My humble prediction is that when we look back on the aughties, they will be remembered as the decade when one’s collaboration skills became the hallmark of competitive ability.
When we talk about inefficiencies in media today, they often boil down to an unwillingness of a company to cede territory where it is inexpert, or expert but duplicative.
This gelled for me when reading James Surowiecki’s column on Sony in last week’s New Yorker:
The trend, in other words, is toward what Henry Chesbrough, a business
professor at Berkeley, has dubbed “open innovation.” With so many
companies investing so much money and energy in innovation, it’s hard
for any one of them to consistently outsmart the rest. And technologies
are so complex that it’s impractical for a company to gather all the
resources it needs under one roof. The spirit of collaboration extends
to customers, too. In the new book “Democratizing Innovation,” Eric von
Hippel, a management professor at M.I.T., shows that, in fields ranging
from surgical instruments and software to kite surfing, customers often
come up with new products or new ways of using old ones. Some companies
encourage their customers to modify their merchandise. Others, however,
do not: when a devoted user of the Aibo, Sony’s robot dog, wrote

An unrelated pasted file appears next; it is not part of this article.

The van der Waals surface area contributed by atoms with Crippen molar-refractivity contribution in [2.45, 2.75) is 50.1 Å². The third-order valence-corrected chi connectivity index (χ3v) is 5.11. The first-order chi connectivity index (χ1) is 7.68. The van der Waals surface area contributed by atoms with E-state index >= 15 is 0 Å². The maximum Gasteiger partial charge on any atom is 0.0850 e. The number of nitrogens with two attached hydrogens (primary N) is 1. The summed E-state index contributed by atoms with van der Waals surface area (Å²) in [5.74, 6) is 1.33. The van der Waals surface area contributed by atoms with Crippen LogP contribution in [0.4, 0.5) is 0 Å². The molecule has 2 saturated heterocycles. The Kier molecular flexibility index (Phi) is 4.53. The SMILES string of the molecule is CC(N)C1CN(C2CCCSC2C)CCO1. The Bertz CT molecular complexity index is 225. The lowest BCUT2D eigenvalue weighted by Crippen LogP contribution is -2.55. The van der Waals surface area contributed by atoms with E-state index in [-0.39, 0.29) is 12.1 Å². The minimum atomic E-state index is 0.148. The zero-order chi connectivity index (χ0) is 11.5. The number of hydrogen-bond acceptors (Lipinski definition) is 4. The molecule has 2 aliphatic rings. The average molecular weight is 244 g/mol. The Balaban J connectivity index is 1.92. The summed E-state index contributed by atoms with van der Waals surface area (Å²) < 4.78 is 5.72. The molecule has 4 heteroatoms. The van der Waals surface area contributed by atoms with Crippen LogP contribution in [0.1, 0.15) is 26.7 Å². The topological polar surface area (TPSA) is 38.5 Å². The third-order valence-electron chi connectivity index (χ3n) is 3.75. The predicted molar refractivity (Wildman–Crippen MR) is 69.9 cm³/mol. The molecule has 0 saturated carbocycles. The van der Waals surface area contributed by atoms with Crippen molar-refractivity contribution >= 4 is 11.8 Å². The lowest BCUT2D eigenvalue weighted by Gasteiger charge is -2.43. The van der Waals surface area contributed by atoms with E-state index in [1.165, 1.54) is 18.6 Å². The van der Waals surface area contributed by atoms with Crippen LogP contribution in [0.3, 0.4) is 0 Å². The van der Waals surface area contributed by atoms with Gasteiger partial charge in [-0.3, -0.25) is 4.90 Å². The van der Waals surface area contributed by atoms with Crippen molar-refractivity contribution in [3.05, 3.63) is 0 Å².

applications that would allow the Aibo to dance to music, Sony
threatened the man with a lawsuit.
Another way to look at it comes from our friend Rand Stagen and the folks at the Stagen Leadership Institute. In their integral leadership model, each individual has certain things they’re no good at; things they’re competent at; things they’re great at; and things that they’re great at and passionate about. The idea is that the more of your individual attention that’s focused on that last catgegory (great and passionate) — the better off you are.
I’d argue that the same model applies to companies. Surowiecki talks about Sony’s "Not Invented Here" prejudice — that seems to be the mindet of most media organizations, too.
So, if a local news company were to drop "Not Invented Here" and collaborate with other players — even other local players who might be considered competitors, and spend most of its attention on the "great and passionate," wouldn’t everyone be better off? As readers gain control of how they receive news and information and care less about where it was "invented," shouldn’t that alter the old competitive (even monopolistic) behaviors? Doesn’t that argue for ceding nonlocal coverage to other outlets and redeploying those resources to create unique and useful local content that isn’t currently available?